Power Is The Prize

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As World War II drew to a close, the great industrial empire that was the Ford Motor Company seemed to be reeling madly downhill. At the root of its troubles was Henry Ford himself, whose grip upon the levers of power was failing. Who would succeed him? Therein lies a tale worthy of Machiavelli. Involved, to begin with, was the no-holds-barred rivalry of two subordinates, Charles Sorensen—the company’s long-time production head, and Harry Bennett—the tough little man with underworld connections who was the plant security chief and the master’s closest confidant. Rumors circulated about a mysterious codicil to Henry Ford’s will. There was Ford’s strange antipathy to his only son, Edsel, and the desperate battle of Edsel’s son, Henry Ford II, to win control. What follows has been adapted from the third and final volume of the authors’ monumental history of Ford and his company, to be published early next year by Charles Scribner’s Sons.

“Lonely, disillusioned, uniting the most brilliant gifts with the most hopeless limitations, he was groping for some stay, some support.”

“For montns” remarked a news magazine early in 1944, “the world-straddling empire of Henry Ford has quivered and groaned like a leviathan with acute indigestion.” A more accurate metaphor might have been drawn from Gibbon’s pages on Byzantine history. The empire had shaken for years because its aging sultan, refusing to bestow his scepter on his son, had let his chief vizier and the head of his Janissaries, or palace police, contend for it.

Time referred to the struggle for power within the Ford Motor Company between the tough, big manager, Charles Sorensen, and the tough, little service chief, Harry Bennett, whose rivalry had become more pronounced with every passing year. Now both were contenders for the throne. Henry Ford, nearing eighty when the United States entered the Second World War, had suffered his first stroke in 1938, and a second in 1941; a few weeks after Pearl Harbor, his only son, Edsel, had an operation for stomach ulcers, and while he remained active in the company, his health became dubious. With the question of the succession unsettled (Edsel’s son, Henry Ford II, was still an unknown quantity), and with the elder Henry’s strength precarious, a vacuum was developing in the center of authority. No man knew how it would be filled.

Inevitably, an atmosphere of uncertainty, intrigue, and apprehension enveloped the company. Everyone knew that Sorensen’s service ran back forty years to the bright early days of the corporation; in Ford history the years 1925-1944 were “the Sorensen period,” and during most of that period he was indeed a dominant and domineering figure. Most people knew that Bennett had taken his first job in the art department in 1915, and had soon reached the point where Ford detached him to the great River Rouge plant—his reported instructions being, “I’m sending you over there to be my eyes and ears.”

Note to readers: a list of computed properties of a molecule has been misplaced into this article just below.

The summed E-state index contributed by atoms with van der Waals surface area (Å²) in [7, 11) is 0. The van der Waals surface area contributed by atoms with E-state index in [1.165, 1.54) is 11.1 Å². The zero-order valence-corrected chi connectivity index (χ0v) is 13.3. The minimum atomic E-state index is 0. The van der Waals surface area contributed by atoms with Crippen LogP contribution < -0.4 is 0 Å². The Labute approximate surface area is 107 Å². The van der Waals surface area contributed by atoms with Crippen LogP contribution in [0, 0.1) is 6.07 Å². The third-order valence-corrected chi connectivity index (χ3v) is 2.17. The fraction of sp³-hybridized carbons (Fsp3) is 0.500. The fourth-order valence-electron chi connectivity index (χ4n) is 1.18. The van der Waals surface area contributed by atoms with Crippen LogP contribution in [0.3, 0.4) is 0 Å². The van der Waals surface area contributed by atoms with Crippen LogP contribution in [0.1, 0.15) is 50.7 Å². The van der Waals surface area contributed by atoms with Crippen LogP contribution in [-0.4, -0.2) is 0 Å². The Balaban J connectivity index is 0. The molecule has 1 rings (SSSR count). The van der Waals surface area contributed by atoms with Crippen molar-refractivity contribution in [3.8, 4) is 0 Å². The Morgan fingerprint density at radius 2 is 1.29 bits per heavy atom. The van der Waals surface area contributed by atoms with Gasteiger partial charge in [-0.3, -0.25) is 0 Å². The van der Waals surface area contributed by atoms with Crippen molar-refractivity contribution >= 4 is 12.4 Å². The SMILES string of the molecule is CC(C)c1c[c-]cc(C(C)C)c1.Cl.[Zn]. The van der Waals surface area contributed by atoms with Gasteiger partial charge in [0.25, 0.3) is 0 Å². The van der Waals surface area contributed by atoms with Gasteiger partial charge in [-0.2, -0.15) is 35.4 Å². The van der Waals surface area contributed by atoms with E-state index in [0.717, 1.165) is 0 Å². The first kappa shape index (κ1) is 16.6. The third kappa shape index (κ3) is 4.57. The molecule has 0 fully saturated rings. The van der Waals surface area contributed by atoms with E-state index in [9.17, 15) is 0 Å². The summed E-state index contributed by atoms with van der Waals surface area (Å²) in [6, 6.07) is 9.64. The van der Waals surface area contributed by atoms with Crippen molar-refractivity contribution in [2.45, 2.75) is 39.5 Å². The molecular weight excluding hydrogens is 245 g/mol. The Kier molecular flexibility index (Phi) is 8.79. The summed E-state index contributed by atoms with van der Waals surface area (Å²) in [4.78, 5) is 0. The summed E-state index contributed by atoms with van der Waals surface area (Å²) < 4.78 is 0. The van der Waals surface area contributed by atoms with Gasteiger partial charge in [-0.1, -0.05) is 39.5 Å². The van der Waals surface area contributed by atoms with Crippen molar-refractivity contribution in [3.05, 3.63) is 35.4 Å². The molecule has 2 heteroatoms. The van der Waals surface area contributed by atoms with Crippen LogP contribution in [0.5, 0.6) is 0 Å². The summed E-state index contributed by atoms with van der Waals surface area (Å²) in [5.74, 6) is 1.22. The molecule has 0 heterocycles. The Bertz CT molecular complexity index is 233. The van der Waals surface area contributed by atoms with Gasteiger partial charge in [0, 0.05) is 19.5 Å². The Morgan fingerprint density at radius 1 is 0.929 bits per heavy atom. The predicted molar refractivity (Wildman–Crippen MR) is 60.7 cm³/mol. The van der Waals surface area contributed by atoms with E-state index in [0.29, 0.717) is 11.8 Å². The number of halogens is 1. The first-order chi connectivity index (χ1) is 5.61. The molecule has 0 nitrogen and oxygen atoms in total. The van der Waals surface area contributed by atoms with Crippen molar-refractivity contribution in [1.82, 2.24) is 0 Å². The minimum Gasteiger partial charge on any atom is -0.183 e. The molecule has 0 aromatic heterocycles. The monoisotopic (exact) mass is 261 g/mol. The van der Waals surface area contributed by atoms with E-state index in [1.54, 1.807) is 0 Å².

Sorensen and Bennett had risen rapidly because, as both assert, they caught Ford’s ideas instantly and obeyed him implicitly. Sorensen professed respect and liking for Edsel, but if Bennett ever respected anybody but Henry he failed to make it clear. Both knew that, although Edsel was widely admired as one of the finest leaders in American industry, his father had an unshakable conviction that he lacked the steel needed to drive the company forward against competition, labor, and government restrictions. Sorensen later wrote that, as Henry failed, he himself wanted the power of a regent, but only to conserve the vast Ford property for Edsel’s heirs. However that may be, Bennett wanted power to keep it, wield it, and enjoy it.

Most contributors to the legend of Henry Ford have found it convenient to assign to Sorensen most of the blame for the rough management of labor before the 1941 surrender to the CIO, and to Bennett the blame for the company’s dissensions and gangster atmosphere. Sorensen’s hostility to unions was explicit in words and acts, and one reason why he never negotiated labor problems was simply that he had no taste for negotiation. To him union leadership was “a high-pressure group, surrounded by smart lawyers,” and its claims that an all-union shop would bring greater efficiency were an impudent imposture. As bluntly direct as a piledriver, he was an aggressive executive, whose tyrannies in handling workmen won him general dislike as “Cast-Iron Charlie.”

Bennett, with equal harshness and a readiness to use violence which earned him the hatred of thousands, had less grasp—for nobody ever doubted Sorensen’s abilities—but more subtlety. He was a figure that Machiavelli would have appreciated. Brassy, companionable, self-assertive, he remained at bottom coldly cynical and reticent, with depths in his personality which he kept veiled. Nobody was ever quite certain that he might not suddenly drop his friendly mien and strike. To many Ford employees, he carried about him an aura of secrecy, darkness, and mystery; performing functions that were often vague and unpredictable and using methods equally undefined and arbitrary, he stalked the Rouge horizon like a malign satrap.